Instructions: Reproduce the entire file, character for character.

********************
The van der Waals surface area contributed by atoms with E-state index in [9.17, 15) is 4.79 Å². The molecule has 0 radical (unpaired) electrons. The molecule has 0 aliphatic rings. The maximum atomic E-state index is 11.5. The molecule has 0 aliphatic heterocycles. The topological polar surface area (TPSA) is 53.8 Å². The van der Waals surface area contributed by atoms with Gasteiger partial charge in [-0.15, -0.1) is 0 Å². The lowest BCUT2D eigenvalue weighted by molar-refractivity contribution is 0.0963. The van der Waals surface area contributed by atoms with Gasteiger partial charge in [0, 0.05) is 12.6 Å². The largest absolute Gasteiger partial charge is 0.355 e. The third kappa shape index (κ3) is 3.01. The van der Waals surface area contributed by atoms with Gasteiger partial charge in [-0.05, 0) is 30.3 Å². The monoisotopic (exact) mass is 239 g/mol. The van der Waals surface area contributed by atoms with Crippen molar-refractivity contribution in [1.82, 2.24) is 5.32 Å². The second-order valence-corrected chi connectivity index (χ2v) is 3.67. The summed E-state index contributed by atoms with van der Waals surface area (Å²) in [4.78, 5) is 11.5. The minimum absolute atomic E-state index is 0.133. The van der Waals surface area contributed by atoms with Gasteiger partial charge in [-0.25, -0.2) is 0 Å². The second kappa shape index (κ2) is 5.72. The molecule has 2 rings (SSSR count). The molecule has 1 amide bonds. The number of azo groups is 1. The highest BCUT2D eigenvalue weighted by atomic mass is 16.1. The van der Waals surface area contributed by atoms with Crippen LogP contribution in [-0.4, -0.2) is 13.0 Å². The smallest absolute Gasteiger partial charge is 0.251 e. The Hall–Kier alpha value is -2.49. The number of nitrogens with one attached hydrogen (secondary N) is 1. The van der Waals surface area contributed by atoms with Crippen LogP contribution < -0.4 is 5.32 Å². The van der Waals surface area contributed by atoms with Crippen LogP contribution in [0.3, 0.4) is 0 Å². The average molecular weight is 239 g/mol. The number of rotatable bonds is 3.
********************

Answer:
The van der Waals surface area contributed by atoms with E-state index in [9.17, 15) is 4.79 Å². The molecule has 0 radical (unpaired) electrons. The molecule has 0 aliphatic rings. The maximum atomic E-state index is 11.5. The molecule has 0 aliphatic heterocycles. The topological polar surface area (TPSA) is 53.8 Å². The van der Waals surface area contributed by atoms with Gasteiger partial charge in [-0.15, -0.1) is 0 Å². The lowest BCUT2D eigenvalue weighted by molar-refractivity contribution is 0.0963. The van der Waals surface area contributed by atoms with Gasteiger partial charge in [0, 0.05) is 12.6 Å². The largest absolute Gasteiger partial charge is 0.355 e. The third kappa shape index (κ3) is 3.01. The van der Waals surface area contributed by atoms with Gasteiger partial charge in [-0.05, 0) is 30.3 Å². The monoisotopic (exact) mass is 239 g/mol. The van der Waals surface area contributed by atoms with Crippen molar-refractivity contribution in [1.82, 2.24) is 5.32 Å². The second-order valence-corrected chi connectivity index (χ2v) is 3.67. The summed E-state index contributed by atoms with van der Waals surface area (Å²) in [4.78, 5) is 11.5. The minimum absolute atomic E-state index is 0.133. The van der Waals surface area contributed by atoms with Gasteiger partial charge in [-0.25, -0.2) is 0 Å². The second kappa shape index (κ2) is 5.72. The molecule has 2 rings (SSSR count). The molecule has 1 amide bonds. The number of azo groups is 1. The highest BCUT2D eigenvalue weighted by atomic mass is 16.1. The van der Waals surface area contributed by atoms with Crippen LogP contribution in [-0.4, -0.2) is 13.0 Å². The smallest absolute Gasteiger partial charge is 0.251 e. The Hall–Kier alpha value is -2.49. The number of nitrogens with one attached hydrogen (secondary N) is 1. The van der Waals surface area contributed by atoms with Crippen LogP contribution < -0.4 is 5.32 Å². The van der Waals surface area contributed by atoms with Crippen LogP contribution in [0.3, 0.4) is 0 Å². The average molecular weight is 239 g/mol. The number of rotatable bonds is 3.